Louise Bourgeois: An Unfolding Portrait

_Spiral Woman,_ 2002. Drypoint and engraving, with selective wiping, on fabric. Collection Harlan & Weaver, Inc., New York. © 2017 The Easton Foundation/Licensed by VAGA, NY. LN2017.758

Louise Bourgeois. Spiral Woman. 2002

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Spiral Woman, 2002. Drypoint and engraving, with selective wiping, on fabric. Collection Harlan & Weaver, Inc., New York. © 2017 The Easton Foundation/Licensed by VAGA, NY. LN2017.758

Deborah Wye: The Spiral Woman incorporates one of Bourgeois’ most well-known abstract motifs. She said the spiral was a way of controlling chaos. But here she combines it with the figurative image of a woman. You can see how she's interpreted this image from a bronze sculpture to a print. In the print, she adds a face and she adds hair. But both are hanging from a string, and that's a sense of precariousness that she feels.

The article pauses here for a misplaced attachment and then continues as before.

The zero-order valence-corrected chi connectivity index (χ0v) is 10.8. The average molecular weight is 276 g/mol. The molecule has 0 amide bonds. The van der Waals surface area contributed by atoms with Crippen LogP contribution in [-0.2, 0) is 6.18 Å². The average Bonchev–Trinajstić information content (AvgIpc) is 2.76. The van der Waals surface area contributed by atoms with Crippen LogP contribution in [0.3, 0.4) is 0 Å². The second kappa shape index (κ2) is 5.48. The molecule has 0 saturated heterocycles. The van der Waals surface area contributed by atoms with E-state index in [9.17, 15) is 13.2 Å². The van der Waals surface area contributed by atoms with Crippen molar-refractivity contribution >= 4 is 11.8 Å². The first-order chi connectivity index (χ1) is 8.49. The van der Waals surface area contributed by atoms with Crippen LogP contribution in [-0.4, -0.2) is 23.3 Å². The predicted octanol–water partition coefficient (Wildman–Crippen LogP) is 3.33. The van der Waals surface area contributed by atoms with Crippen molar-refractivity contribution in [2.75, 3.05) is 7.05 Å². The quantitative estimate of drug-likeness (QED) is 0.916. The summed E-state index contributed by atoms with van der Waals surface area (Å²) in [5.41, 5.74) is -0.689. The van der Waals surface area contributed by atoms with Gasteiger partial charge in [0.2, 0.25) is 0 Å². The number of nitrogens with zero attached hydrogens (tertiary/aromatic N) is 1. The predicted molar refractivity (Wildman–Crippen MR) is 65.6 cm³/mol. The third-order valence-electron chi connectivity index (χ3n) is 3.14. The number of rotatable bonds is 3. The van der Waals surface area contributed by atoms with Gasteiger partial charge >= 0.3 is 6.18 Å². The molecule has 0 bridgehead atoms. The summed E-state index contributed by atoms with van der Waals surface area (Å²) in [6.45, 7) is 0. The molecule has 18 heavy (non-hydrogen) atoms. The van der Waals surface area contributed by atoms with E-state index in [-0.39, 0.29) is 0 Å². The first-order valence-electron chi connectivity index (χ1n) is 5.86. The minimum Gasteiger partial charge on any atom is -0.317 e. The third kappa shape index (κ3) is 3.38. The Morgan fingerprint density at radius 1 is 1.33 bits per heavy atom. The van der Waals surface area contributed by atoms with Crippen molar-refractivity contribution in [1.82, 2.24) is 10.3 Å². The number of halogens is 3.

Here you see three states of the evolving image of the Spiral Woman; it reveals how Bourgeois was thinking and developing this imagery. And the final print is placed on an old piece of fabric, which has its own resonance of memory.

Spiral Woman, 2002. Drypoint and engraving, with selective wiping, on fabric. Collection Harlan & Weaver, Inc., New York. © 2017 The Easton Foundation/Licensed by VAGA, NY. LN2017.758
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